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Monthly Archives: September 2013

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A Long-Lived Rodent Offers Hints to the Causes of Aging

The secret to a long life could lie with the naked mole-rat. This admittedly unsightly rodent is about the size of a mouse but lives about 10 times as long. Vera Gorbunova, a biologist at the University of Rochester, wants to know why. In her lab’s most recent study on this unlikely animal, published September 30 in the Proceedings of the National Academy of Sciences, Gorbunova and her colleagues show that naked mole-rat cells made just one-tenth the protein-synthesis errors of mouse cells. (Other studies put humans on a par with mice.) The accuracy may stem from an extra strand of RNA that makes their ribosomes different from those of most mammals.

Peachy Printer Kickstarter Promises $100 3D Printer and Scanner – Can They Do It?

3D printers tend to blow up on Kickstarter. And one of the latest, the Peachy Printer, is no exception. The project's raised almost C$500,000, about ten times its original goal. Peachy is an innovative approach to 3D printing being offered for as little as C$100. But there are yet many unmet challenges to be navigated before its June 2014 delivery date.

Google Joins Top Universities in Quest to Fulfill Potential of Online Education

With online education, you don't have to go to MIT to learn from one of their top professors. You don't have to spend six figures or four years to get knowledge applicable to the career of your choosing. Education can continue all your life, if you like. Eventually online ed may even facilitate career adaptation in a more rapidly changing economic environment. Online education is full of potential. But today, it's still an experiment, and as anyone who's taken a course will tell you, the experience isn't perfect.

Space Panel at the 2013 Graduate Studies Program

Recorded during the 2013 Graduate Studies Program, a panel discussion about the future of space exploration and the role of government and commercial interests in the return to space. The participants include: Dan Barry -...

FDA Approves Artificial Pancreas You Can Wear

The Food and Drug Administration recently issued its first-ever approval of an artificial pancreas that may make life easier and healthier for such patients. The device, made by Minneapolis-based Medtronics, relies on a computer algorithm to sync the results of a continuous reading of the wearer’s glucose levels and with a pump that provides appropriate amounts of insulin.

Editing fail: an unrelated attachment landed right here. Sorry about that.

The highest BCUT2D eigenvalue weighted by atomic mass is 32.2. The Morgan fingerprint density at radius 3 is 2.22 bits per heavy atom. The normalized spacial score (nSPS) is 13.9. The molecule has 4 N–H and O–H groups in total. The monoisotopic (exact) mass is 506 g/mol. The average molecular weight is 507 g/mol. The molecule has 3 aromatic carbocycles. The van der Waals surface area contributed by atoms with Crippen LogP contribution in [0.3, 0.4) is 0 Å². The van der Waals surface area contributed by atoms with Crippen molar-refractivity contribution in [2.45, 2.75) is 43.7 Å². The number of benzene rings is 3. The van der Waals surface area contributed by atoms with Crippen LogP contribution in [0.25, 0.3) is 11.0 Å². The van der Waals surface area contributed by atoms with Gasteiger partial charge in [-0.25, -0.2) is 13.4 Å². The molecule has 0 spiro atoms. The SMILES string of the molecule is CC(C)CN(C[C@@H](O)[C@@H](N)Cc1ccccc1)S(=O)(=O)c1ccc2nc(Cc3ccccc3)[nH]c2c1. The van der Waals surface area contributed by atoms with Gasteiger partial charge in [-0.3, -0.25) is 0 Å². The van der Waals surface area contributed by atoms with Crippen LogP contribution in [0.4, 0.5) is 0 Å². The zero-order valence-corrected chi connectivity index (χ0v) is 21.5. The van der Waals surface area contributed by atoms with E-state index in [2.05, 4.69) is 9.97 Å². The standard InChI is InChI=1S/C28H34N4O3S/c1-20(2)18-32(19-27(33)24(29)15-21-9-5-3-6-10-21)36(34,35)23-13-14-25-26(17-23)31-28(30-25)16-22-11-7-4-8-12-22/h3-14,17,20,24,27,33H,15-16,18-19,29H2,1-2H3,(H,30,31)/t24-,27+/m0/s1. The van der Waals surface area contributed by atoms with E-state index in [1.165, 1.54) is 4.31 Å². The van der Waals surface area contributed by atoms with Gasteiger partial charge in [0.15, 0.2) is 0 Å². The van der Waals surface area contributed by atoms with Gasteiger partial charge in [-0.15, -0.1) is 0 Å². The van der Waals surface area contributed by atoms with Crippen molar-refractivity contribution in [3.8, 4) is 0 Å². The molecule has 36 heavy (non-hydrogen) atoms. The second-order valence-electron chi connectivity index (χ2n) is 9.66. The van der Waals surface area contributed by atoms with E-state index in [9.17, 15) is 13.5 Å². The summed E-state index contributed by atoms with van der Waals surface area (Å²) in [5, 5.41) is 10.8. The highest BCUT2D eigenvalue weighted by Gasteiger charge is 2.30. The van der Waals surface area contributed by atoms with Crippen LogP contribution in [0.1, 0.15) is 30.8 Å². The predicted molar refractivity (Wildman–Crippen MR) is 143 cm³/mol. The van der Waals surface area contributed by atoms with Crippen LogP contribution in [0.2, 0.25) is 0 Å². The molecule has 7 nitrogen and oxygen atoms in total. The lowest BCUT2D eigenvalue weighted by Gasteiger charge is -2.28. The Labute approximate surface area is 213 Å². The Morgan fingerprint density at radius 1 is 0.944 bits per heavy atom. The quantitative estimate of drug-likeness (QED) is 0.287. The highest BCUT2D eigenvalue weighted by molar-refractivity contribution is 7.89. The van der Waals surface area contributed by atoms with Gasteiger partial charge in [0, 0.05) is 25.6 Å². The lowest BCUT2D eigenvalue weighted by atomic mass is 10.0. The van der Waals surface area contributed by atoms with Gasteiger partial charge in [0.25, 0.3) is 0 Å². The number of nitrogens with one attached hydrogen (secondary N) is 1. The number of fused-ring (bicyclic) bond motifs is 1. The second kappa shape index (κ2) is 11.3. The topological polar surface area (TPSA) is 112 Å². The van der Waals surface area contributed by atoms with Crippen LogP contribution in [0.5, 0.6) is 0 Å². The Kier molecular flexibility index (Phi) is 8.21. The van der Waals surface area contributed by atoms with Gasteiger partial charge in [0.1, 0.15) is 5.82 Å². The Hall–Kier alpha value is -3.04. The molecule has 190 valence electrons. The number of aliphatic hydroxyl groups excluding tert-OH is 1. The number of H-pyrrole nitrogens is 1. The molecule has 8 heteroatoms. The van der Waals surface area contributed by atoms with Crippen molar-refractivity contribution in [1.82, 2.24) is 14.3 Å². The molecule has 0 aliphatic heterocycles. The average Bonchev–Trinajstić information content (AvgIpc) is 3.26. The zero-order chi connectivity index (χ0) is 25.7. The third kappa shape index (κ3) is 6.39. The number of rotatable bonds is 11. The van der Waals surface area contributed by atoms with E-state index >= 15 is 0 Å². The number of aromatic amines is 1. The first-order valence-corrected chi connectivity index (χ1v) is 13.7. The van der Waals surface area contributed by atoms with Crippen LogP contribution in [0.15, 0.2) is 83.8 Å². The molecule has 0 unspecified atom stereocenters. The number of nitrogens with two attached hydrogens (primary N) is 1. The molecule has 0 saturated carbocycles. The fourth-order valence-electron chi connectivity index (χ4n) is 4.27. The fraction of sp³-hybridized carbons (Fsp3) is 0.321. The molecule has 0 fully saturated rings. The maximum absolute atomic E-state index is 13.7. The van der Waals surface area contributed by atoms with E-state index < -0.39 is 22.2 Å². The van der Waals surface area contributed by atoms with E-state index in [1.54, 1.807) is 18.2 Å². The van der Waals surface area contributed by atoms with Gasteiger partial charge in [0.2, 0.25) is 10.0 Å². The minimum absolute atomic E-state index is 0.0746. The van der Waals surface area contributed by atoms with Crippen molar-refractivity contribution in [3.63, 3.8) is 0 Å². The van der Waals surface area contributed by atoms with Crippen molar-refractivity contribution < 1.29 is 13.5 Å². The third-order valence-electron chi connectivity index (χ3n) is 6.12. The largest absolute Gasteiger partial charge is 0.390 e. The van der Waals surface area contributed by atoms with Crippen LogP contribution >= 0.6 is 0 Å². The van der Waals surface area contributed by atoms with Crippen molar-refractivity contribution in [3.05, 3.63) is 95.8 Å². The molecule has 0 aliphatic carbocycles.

Tim Maupin’s Film, ‘The Last Generation to Die,’ to Explore Longevity and Life Extension

The May issue of National Geographic boldy states, “This Baby Will Live to Be 120 (and It’s Not Just Hype)”; Pew Research published a poll on radical life extension in August; Google funded a new company, Calico, to tackle aging in September. Independent of all these developments, Chicago filmmaker, Tim Maupin, launched a Kickstarter for a short film titled, “The Last Generation to Die.” Maupin, thinks now is a great time to start a conversation about life extension. And he’s right. The idea that within decades a genetic fountain of youth may plausibly reverse the aging process, even indefinitely stave off death, is rising up in pop culture.

Life Expectancy Gains Are Slowing, Especially in the U.S.

Modern medicine has undeniably extended the lives of people around the world, but, recently, a few data points have begun to muddle the clean upward trends. Gains in life expectancy have begun to slow, particularly in the United States.

Stem Cell Breakthrough in Mice Points Toward a Way to Repair Tissue in Humans

Some Spanish researchers were the first to turn mature cells into stem cells inside the body itself. They prompted the cells of adult mice to regain the ability to develop into any type of specialized cell, which is normally only briefly present during embryonic development. The results were published in September in the journal Nature.

Nearly Half of U.S. Jobs Could Be Done by Computers, Study Says

A recent study out of Oxford University found that almost half of U.S. jobs are vulnerable to being taken over by computers as artificial intelligence continues to improve. The study, based on 702 detailed job listings, found that computers could already replace many workers in transportation and logistics, production labor and administrative support. But computers are also increasingly qualified to perform "non-routine cognitive tasks."

Global Grand Challenge Framing — 2013 Graduate Studies Program

This video filmed during the 2013 Graduate Studies Program presents Singularity University's efforts in tackling eight initiates dubbed Global Grand Challenges. A variety of speakers present the current state of each area offering insights...

3D iPad Scanner by Occipital Digitizes the World for 3D Printing and Augmented Reality

Three days into its Kickstarter, app developer Occipital had raised just under $600,000, or roughly six times its $100,000 goal—which was met in the first three hours. What’s got early adopters and developers so excited? A 3D scanner called Structure that attaches to and runs on an iPad.

Intel Unveils Tiny, Low-Power Quark Chip For Internet of Things

Intel recently announced their newest line of chips, dubbed Quark, are a fifth the size and consume a tenth the power of Atom, their smallest low-power chip to date. Quark marks a shift, a few years in the making, from Intel’s traditional focus on powerful, fast processors for PCs. In fact, the chipline aims beyond even mobile. According to Intel CEO, Brian Krzanich, "Smartphones and tablets are not the end-state. The next wave of computing is still being defined. Wearable computers and sophisticated sensors and robotics are only some of the initial applications."

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